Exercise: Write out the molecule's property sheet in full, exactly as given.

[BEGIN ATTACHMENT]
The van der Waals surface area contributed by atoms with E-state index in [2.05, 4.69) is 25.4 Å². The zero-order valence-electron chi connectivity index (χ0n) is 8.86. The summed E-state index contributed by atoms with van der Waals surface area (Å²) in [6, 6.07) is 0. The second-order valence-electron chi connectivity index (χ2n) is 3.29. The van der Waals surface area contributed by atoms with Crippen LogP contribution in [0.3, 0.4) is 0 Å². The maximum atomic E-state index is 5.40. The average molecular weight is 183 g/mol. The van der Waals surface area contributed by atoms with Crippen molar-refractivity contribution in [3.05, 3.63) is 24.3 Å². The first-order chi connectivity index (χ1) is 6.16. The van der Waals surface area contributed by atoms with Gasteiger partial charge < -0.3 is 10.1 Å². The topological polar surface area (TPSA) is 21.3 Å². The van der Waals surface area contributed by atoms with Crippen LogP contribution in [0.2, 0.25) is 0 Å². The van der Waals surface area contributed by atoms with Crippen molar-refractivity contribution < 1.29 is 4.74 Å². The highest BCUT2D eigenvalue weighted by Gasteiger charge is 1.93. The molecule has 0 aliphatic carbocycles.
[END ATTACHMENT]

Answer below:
The van der Waals surface area contributed by atoms with E-state index in [2.05, 4.69) is 25.4 Å². The zero-order valence-electron chi connectivity index (χ0n) is 8.86. The summed E-state index contributed by atoms with van der Waals surface area (Å²) in [6, 6.07) is 0. The second-order valence-electron chi connectivity index (χ2n) is 3.29. The van der Waals surface area contributed by atoms with Crippen LogP contribution in [0.3, 0.4) is 0 Å². The maximum atomic E-state index is 5.40. The average molecular weight is 183 g/mol. The van der Waals surface area contributed by atoms with Crippen molar-refractivity contribution in [3.05, 3.63) is 24.3 Å². The first-order chi connectivity index (χ1) is 6.16. The van der Waals surface area contributed by atoms with Gasteiger partial charge < -0.3 is 10.1 Å². The topological polar surface area (TPSA) is 21.3 Å². The van der Waals surface area contributed by atoms with Crippen LogP contribution in [0.2, 0.25) is 0 Å². The van der Waals surface area contributed by atoms with Crippen molar-refractivity contribution < 1.29 is 4.74 Å². The highest BCUT2D eigenvalue weighted by Gasteiger charge is 1.93. The molecule has 0 aliphatic carbocycles.